How do we react when leaders or potential leaders espouse violence? Is this really the example that we want to set for our children? How do we explain it to them as they watch wide-eyed while the rhetoric rages on? I believe that we are faced with that problem in the current political climate. But our Second Amendment rights do not give us license to assassinate rivals or eliminate races or groups that are in our way. That was attempted on the world stage in WWII with horrifying results.
The thing is war and aggression have never solved problems or made lives better. The history of civilization is a story of war and conquest—one power grab after another. One firebrand promises peace and prosperity—relief from the oppression of an evil dictator. The rebel wins the day but he too becomes power-mad and circumstances still do not change for the common people. The guaranteed wealth and freedom do not materialize and conditions are the same as ever.
We want change. We want relief from poverty and tedious jobs and the back-breaking cycle that we may experience. We somehow we mistakenly believe that we will get it by subduing our enemies, staking out our territory and grabbing everything for ourselves. Violence can sometimes accomplish this feat but only for the moment, only until another obstacle gets in our way. One thing is certain: the inflammatory leader who promises peace and prosperity is not going to provide it for us.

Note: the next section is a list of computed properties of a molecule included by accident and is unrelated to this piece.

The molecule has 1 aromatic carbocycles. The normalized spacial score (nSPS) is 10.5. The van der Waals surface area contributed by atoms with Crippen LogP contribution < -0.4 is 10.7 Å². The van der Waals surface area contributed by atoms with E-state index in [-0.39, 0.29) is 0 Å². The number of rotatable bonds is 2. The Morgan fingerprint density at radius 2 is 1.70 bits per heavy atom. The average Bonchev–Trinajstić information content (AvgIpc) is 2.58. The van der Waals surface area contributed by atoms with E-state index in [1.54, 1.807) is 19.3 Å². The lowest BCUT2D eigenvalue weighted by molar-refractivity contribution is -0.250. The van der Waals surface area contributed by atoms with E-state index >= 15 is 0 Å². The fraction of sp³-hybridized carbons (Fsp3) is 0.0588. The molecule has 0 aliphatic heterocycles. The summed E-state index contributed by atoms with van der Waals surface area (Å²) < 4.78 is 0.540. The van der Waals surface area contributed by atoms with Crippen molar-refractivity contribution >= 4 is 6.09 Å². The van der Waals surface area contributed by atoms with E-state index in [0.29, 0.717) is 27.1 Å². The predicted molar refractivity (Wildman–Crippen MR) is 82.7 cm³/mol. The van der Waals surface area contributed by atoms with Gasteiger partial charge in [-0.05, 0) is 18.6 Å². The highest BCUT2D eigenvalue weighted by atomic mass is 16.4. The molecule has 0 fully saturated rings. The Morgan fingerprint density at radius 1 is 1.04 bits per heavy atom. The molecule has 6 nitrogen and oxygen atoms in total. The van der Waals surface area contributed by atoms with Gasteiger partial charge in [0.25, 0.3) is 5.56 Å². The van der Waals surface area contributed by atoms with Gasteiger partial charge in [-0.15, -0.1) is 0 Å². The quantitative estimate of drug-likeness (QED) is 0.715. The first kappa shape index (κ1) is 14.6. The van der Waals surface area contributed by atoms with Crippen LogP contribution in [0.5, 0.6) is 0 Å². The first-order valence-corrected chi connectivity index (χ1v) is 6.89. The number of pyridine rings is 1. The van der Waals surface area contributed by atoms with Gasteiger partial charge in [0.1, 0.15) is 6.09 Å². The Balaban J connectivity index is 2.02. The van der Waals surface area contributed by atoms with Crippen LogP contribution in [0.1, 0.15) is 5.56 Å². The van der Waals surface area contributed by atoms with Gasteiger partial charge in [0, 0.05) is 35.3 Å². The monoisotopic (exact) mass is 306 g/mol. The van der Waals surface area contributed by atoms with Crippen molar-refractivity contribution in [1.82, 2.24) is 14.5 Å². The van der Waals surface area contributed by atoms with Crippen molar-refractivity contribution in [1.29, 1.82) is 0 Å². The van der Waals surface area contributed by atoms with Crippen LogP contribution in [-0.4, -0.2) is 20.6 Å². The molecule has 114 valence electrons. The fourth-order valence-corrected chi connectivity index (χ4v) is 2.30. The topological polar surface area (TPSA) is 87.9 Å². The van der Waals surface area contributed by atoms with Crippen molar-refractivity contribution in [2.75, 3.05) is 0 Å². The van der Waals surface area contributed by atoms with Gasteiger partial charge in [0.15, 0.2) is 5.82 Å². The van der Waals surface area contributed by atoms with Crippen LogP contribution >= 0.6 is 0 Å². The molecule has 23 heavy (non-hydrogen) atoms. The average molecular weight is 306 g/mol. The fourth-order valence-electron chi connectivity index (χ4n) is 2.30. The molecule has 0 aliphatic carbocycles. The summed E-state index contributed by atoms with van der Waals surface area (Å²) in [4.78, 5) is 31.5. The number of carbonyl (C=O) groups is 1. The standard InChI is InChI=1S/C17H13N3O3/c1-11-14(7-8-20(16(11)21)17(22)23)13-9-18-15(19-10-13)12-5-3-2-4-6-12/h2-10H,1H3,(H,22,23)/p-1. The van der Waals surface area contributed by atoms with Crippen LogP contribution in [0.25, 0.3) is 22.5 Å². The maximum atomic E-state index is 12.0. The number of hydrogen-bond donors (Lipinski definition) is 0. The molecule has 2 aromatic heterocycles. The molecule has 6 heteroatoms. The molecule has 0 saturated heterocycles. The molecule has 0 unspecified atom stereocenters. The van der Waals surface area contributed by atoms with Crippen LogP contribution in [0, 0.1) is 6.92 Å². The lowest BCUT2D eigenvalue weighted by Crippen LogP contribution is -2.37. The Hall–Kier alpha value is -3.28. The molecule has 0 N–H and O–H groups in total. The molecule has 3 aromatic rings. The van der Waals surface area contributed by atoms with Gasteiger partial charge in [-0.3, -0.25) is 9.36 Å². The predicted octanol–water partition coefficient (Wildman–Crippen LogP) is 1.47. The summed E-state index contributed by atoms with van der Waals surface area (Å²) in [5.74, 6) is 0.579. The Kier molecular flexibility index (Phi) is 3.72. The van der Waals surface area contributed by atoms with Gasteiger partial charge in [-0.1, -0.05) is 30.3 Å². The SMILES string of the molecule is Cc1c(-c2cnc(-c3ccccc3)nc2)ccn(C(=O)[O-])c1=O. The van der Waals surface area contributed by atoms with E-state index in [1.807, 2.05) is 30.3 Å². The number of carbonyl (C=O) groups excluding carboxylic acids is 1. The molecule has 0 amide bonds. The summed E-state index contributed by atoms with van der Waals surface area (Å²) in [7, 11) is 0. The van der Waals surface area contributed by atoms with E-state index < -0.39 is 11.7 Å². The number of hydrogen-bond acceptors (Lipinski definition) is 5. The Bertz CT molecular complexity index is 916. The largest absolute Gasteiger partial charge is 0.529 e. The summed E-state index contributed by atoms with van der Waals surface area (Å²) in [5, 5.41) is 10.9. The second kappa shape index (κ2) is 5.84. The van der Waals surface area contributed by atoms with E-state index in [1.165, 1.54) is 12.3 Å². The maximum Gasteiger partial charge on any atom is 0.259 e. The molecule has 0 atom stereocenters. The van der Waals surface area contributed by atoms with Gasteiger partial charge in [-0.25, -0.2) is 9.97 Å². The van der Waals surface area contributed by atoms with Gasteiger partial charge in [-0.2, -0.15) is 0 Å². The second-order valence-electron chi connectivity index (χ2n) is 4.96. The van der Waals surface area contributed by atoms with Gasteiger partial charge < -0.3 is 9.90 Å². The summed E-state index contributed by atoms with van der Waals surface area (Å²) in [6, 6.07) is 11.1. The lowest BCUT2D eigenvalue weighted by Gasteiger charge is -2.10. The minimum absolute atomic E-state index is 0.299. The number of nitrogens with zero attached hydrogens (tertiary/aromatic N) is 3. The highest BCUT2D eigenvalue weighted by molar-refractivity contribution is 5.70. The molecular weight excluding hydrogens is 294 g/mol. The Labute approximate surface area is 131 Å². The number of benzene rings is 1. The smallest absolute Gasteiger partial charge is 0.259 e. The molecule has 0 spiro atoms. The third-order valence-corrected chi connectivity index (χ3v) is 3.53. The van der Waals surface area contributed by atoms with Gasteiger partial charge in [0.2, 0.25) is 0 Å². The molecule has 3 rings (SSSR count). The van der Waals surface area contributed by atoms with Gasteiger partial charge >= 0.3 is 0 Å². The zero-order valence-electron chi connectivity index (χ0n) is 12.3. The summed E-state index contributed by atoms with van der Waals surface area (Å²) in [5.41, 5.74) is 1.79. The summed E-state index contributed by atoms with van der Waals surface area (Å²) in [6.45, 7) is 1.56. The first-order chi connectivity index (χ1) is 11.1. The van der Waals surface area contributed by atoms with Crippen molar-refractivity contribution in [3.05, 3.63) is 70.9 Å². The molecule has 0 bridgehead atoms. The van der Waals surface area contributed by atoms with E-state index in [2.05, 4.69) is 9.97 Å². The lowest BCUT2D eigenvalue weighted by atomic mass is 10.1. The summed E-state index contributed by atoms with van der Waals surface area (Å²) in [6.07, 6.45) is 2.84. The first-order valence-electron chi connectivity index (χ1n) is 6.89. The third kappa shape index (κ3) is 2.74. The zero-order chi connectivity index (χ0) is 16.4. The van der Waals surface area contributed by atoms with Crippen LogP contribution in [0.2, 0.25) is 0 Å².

Change is slow. Progress is boring. Some of our great leaders have put it very well.
“Peace is a daily, a weekly, a monthly process, gradually changing opinions, slowly eroding old barriers, quietly building new structures.”
~ John F. Kennedy
“Darkness cannot drive out darkness; only light can do that. Hate cannot drive out hate; only love can do that.” ~ Martin Luther King, Jr.
“It is from numberless diverse acts of courage and belief that human history is shaped. Each time a man stands up for an ideal, or acts to improve the lot of others, or strikes out against injustice, he sends forth a tiny ripple of hope, and crossing each other from a million different centers of energy and daring, those ripples build a current that can sweep down the mightiest walls of oppression and resistance.” ~ Robert F. Kennedy South Africa, 1966
“Peace comes from being able to contribute the best that we have, and all that we are, toward creating a world that supports everyone. But it is also securing the space for others to contribute the best that they have and all that they are.” ~ Hafsat Abiola
We do live in the greatest nation in the world. We can make lasting changes that will make life better. But we do it best by channeling aggression and allowing reason and charity to prevail over our darker impulses. Let us gird our loins and work for peace for ourselves and our children.
Ellen Toronto is a clinical psychologist in private practice in Spring, Texas and has been practicing since 1980. In 2017, she was elected a Fellow in Psychoanalysis by the American Psychological Association. In 2016, Dr. Toronto's practice was recognized as one of the top Ann Arbor Psychology practices. She received her Ph.D. in Psychology from the University of Michigan. Dr. Toronto is married to Robert Toronto, Ph.D., and together they have four sons and eleven grandchildren.